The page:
Eye problems

Why Is My Dog’s Eye Swollen?

Josie F. Turner
By Josie F. Turner, Journalist specialized in Animal Welfare. April 17, 2023
Why Is My Dog’s Eye Swollen?
Image: Reddit

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Swollen eyes in dogs can be a common and worrying sight for pet owners. This condition can be caused by various factors, ranging from minor issues to more severe underlying conditions. It is important for pet owners to understand the different causes and symptoms of swollen eyes in dogs, as well as the appropriate treatments. Early detection and treatment of any underlying condition can greatly improve the chances of successful treatment and recovery for the dog.

In this article, we will explore the various causes of swollen eyes in dogs and the recommended treatment to alleviate this condition.

You may also be interested in: Why Does My Dog Scratch Its Eyes?
  1. Why does my dog have a swollen eye?
  2. Symptoms of swollen eyes in dogs
  3. Treatment for the swollen eye in dogs

Why does my dog have a swollen eye?

When a pet owner notices that their dog's eye appears swollen, it is crucial to determine whether the eye has actually increased in size or if it is simply protruding from the eye socket. The medical term for an increase in the size of the eyeball is "buphthalmia," while the term for its forward displacement is "exophthalmia." Let us take a closer look at each condition.


Buphthalmia in dogs is a condition in which the eyeball of the dog has actually increased in size. It is often caused by glaucoma, a condition in which there is an increase in intraocular pressure above normal levels. In these cases, the increased pressure stretches the collagen fibers that form the sclera and cornea, causing the eyeball to become distended or enlarged.

Buphthalmia can also be caused by other eye conditions, such as cataracts or retinal detachment. If left untreated, buphthalmia can lead to irreversible damage to the eye and even blindness.


Exophthalmia in dogs refers to the forward displacement of the eyeball from its normal position within the eye socket or orbit. In dogs, the orbit – the bony cavity that houses the eyeball – is not solely composed of bones. Rather, it is also comprised of soft tissues such as the masseter muscles and the zygomatic salivary gland. When these elements become affected, the result is exophthalmia, wherein the affected tissue occupies space within the orbit and pushes the eyeball forward.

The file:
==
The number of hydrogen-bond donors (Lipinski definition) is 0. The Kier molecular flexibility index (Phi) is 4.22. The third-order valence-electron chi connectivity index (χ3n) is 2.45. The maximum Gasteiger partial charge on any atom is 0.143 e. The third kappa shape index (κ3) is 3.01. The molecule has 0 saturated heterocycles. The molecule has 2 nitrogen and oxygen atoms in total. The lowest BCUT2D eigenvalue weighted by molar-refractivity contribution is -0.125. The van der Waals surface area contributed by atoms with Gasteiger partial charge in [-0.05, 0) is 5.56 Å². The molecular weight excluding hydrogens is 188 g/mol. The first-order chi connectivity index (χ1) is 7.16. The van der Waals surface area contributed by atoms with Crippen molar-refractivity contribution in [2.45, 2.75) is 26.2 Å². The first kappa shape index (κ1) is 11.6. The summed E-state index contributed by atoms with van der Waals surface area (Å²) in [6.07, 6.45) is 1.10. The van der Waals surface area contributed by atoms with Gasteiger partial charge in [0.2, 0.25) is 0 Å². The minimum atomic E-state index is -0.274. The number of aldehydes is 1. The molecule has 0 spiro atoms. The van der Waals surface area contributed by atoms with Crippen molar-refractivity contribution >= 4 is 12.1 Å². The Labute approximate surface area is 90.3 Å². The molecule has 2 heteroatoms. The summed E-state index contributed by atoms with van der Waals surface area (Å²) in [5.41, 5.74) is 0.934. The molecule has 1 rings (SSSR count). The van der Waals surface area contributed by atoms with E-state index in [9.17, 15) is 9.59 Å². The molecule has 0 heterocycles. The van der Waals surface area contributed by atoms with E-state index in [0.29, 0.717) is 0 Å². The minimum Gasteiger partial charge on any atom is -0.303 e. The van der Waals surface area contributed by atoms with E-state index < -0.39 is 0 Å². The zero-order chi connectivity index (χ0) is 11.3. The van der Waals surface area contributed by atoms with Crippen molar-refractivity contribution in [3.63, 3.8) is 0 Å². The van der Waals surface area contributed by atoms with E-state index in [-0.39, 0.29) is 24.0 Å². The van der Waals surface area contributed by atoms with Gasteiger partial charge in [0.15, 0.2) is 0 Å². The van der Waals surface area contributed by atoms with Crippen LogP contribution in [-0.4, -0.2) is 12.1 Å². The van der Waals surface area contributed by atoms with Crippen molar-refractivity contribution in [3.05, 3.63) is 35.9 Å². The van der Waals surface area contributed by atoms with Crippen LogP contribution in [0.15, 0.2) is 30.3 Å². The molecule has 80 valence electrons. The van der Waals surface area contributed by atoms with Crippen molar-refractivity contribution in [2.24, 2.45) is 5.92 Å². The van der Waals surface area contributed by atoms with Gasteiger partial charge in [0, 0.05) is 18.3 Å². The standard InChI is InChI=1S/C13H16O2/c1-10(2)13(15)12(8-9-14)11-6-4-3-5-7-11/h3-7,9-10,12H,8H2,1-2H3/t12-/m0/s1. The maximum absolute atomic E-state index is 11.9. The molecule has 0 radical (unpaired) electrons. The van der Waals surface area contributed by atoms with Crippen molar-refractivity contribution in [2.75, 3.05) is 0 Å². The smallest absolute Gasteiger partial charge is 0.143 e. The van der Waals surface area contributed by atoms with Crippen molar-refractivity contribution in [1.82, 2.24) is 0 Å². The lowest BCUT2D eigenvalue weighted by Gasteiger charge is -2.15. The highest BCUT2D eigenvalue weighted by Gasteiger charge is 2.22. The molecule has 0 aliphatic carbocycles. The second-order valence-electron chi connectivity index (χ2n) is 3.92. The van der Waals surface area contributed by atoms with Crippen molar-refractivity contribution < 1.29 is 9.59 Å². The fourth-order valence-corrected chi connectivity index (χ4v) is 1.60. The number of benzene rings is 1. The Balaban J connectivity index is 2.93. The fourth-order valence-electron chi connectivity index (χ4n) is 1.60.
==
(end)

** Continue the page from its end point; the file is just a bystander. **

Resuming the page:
Specifically, exophthalmia in dogs can be produced by four processes:

  • Orbital cellulitis: Orbital cellulitis in dogs is an inflammation, initially diffuse, usually caused by bacterial infection, which can penetrate through the conjunctiva, eyelid, or soft palate. It can also occur as a result of a major trauma or extension of infectious processes in other nearby regions, such as the nasal sinuses or the last upper molar. The inflammation can eventually produce a retrobulbar abscess.

  • Retrobulbar tumor: A retrobulbar tumor in dogs is a type of tumor that develops behind the eyeball within the orbit. These tumors can arise from various tissues within the orbit, such as the bone, muscle, or nerve tissue. Common types of retrobulbar tumors in dogs include meningiomas, neurofibromas, and adenocarcinomas.

  • Mucocele of the zygomatic gland: is a condition that occurs when the duct of the zygomatic salivary gland becomes obstructed, leading to the accumulation of saliva within the gland. This accumulation causes the gland to enlarge and form a fluid-filled sac, which is called a mucocele. The zygomatic gland is one of the major salivary glands in dogs and is located near the eye, between the zygomatic bone (cheekbone) and the ear canal. When the duct of the gland becomes obstructed, the saliva produced by the gland cannot flow out and accumulates within the gland, causing it to swell.

  • Myositis of the masticatory muscles: also known as masticatory muscle myositis (MMM), is an autoimmune disease that affects dogs. This condition is characterized by inflammation and damage to the masticatory muscles, which are responsible for chewing and jaw movement. In MMM, the dog's immune system mistakenly attacks and damages the muscles that control chewing. This results in pain and difficulty with opening the mouth, chewing, and swallowing.

All the aforementioned conditions mentioned earlier impact the space in and around the orbit, causing the eyeball to displace rostrally, resulting in a swollen or bulging appearance.

However, there is another condition that can also lead to puffy eyes in dogs, which is insect bites. Bites from insects like wasps or bees on the tissues surrounding the eye, such as eyelids, can trigger an inflammatory response, resulting in swelling around the periocular area.

Make sure not to overlook this other article on what to do if your dog's eye has popped out of its socket.

Symptoms of swollen eyes in dogs

Both buphthalmia and exophthalmia are important clinical signs that are usually accompanied by other symptoms in dogs. Let us take a closer look at the most common symptoms of both processes: